Cut down on your domestic waste and decrease what we send to landfill with these tips


Bamboo toothbrushes could be composted and recycled. Using bamboo toothbrushes may cut back around 900 tons of land fill each year. Reducing your plastic throw away by changing your toothbrush may sound like nit-picking, but Americans throw out around 900 tons of toothbrushes each year. Does that number sound too high? It’s based on every American only tossing away two 20-gram toothbrushes for every year.

There are now a number of biodegradable options to chose from, commonly made from bamboo. The first eco-friendly toothbrush in the world was created in America. Bamboo is quick-growing and sturdy, making it a green substitution for plastic, and it can be thrown in the compost when you’re done with it. If you are going to go the bamboo option, choose one with compostable wrapping. There are some out there that come manufactured in plastic. And keep in mind to remove the bristles first prior to tossing it in the compost — many are still made from nylon. If you’re really keen, pigs’ hair bristles are a specialised option.


Composting food leftovers instead of tossing them in the bin can be up to 25 times better for the planet. When our food leftovers get smothered in landfill, they breakdown anaerobically into methane, a greenhouse gas with 25 times the heating possibilities of carbon dioxide. Composting can help minimize household trash. Community gardens might accept your compost if you don’t have space. By composting our food waste in aerobic circumstances like a compost bin, they still generate carbon dioxide as they break down, but methane is limited. You can start an exterior compost with as minimal as one square meter of space. The strategy is to balance the proportion of nitrogen and carbon. This sounds difficult but is actually quite straightforward if you follow some fundamental rules. Household trash like food scraps, tea leaves, and items like chicken manure are all high in nitrogen, whereas things like lawn clippings and hay are high in carbon. Include these to your compost pile in a proportion of one part nitrogen to about 15 parts carbon, keep the pile moist but not waterlogged, rotate it periodically and you’re away. If you don’t have a backyard, there are still possibilities. Local neighborhood gardens will frequently take household food scraps for their compost, or there are compact, self-contained compost drums that can reside on your porch, or in the kitchen area.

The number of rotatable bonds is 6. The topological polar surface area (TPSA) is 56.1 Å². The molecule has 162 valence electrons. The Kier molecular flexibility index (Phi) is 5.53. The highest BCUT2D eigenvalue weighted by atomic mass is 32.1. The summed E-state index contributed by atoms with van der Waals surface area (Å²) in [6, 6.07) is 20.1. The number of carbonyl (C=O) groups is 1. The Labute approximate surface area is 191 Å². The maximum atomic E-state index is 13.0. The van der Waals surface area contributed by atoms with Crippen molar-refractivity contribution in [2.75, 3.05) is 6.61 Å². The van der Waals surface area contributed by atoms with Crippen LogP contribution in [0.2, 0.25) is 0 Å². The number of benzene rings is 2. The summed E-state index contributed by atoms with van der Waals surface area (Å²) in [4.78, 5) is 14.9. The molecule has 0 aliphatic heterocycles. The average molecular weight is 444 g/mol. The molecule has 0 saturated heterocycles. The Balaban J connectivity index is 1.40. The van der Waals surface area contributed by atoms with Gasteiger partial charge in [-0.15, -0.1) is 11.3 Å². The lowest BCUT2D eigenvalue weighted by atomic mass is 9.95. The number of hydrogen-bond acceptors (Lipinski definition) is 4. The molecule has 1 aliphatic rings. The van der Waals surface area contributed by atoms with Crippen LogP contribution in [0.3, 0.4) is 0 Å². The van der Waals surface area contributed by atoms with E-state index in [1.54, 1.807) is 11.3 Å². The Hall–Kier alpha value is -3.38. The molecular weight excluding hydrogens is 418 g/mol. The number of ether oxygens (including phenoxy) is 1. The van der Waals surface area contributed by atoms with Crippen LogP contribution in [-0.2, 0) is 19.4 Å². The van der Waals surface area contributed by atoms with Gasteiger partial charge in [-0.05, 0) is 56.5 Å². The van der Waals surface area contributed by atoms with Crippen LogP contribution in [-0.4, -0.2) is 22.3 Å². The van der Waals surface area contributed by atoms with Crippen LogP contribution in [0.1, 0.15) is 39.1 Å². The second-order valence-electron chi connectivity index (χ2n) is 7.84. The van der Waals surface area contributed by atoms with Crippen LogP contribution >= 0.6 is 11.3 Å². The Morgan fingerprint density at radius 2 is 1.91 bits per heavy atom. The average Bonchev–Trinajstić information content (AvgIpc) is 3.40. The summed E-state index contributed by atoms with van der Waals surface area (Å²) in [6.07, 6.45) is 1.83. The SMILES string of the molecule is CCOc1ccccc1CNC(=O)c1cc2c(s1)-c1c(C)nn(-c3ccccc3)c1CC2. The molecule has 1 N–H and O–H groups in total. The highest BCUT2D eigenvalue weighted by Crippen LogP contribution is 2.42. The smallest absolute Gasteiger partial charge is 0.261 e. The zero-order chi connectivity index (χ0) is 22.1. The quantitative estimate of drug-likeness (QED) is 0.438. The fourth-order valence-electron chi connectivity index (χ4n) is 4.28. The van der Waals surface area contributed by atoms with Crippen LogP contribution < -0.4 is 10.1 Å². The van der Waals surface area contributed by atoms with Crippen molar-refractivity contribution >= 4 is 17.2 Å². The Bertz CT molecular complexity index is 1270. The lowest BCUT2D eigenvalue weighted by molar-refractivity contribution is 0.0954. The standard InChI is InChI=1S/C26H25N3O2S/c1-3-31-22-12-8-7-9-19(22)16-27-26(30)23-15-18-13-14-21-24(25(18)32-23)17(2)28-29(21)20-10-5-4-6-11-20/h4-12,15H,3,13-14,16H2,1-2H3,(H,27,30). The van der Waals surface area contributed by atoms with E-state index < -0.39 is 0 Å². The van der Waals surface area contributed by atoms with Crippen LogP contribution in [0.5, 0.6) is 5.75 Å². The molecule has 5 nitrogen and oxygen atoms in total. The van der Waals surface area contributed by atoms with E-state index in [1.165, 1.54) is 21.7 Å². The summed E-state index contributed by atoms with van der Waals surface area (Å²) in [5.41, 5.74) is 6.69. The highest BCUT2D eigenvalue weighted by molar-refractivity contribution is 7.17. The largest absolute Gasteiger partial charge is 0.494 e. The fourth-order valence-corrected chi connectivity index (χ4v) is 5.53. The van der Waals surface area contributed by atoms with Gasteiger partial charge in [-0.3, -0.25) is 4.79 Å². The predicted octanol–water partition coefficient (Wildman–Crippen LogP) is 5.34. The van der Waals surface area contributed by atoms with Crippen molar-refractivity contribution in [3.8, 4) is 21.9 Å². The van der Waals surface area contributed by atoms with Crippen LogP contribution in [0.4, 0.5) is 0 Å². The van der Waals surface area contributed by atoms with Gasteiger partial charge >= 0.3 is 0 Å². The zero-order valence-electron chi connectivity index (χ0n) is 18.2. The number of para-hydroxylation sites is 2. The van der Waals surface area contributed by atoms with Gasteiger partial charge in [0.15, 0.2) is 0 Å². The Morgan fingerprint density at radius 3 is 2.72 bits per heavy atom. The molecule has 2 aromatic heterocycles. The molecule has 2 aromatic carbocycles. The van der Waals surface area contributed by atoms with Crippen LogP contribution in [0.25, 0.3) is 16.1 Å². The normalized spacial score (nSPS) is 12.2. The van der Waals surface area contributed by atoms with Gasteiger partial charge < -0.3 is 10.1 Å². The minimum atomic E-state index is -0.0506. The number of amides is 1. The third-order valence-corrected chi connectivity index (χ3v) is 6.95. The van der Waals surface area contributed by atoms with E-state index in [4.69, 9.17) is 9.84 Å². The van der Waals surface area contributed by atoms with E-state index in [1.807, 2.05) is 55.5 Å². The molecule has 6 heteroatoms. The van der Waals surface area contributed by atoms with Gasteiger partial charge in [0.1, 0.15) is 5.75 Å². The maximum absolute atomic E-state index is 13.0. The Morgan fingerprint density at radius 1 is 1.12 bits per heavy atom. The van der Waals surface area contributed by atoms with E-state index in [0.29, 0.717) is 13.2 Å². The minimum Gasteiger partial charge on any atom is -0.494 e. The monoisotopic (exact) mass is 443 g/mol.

Ditch the coffee pods

Coffee pods don’t get reprocessed in most states. Americans use around 3 million coffee pods every day. Billions of aluminum and plastic coffee pods end up in landfill each year. Americans enjoy around 3 million single-serve coffee pods each day and the blended plastic and aluminum assortment are not able to be categorized at our recycling centers.

So what are the options?

If you’re really into the pods, select the 100 percent aluminum assortment, which can be returned to some stores and participating florists for recycling. Additionally, there are some compostable pod options on the market. But there are also consumer-friendly home coffee machines that don’t require pods at all. Some will automatically grind beans into ordinary shots, available to be poured. You can also purchase pre-ground coffee and utilize a stovetop coffee machine. If you prefer takeaway coffee, check with your coffee shop that they utilize beans instead of pods. And keep in mind to take your reusable cup rather than of using a disposable takeaway cup.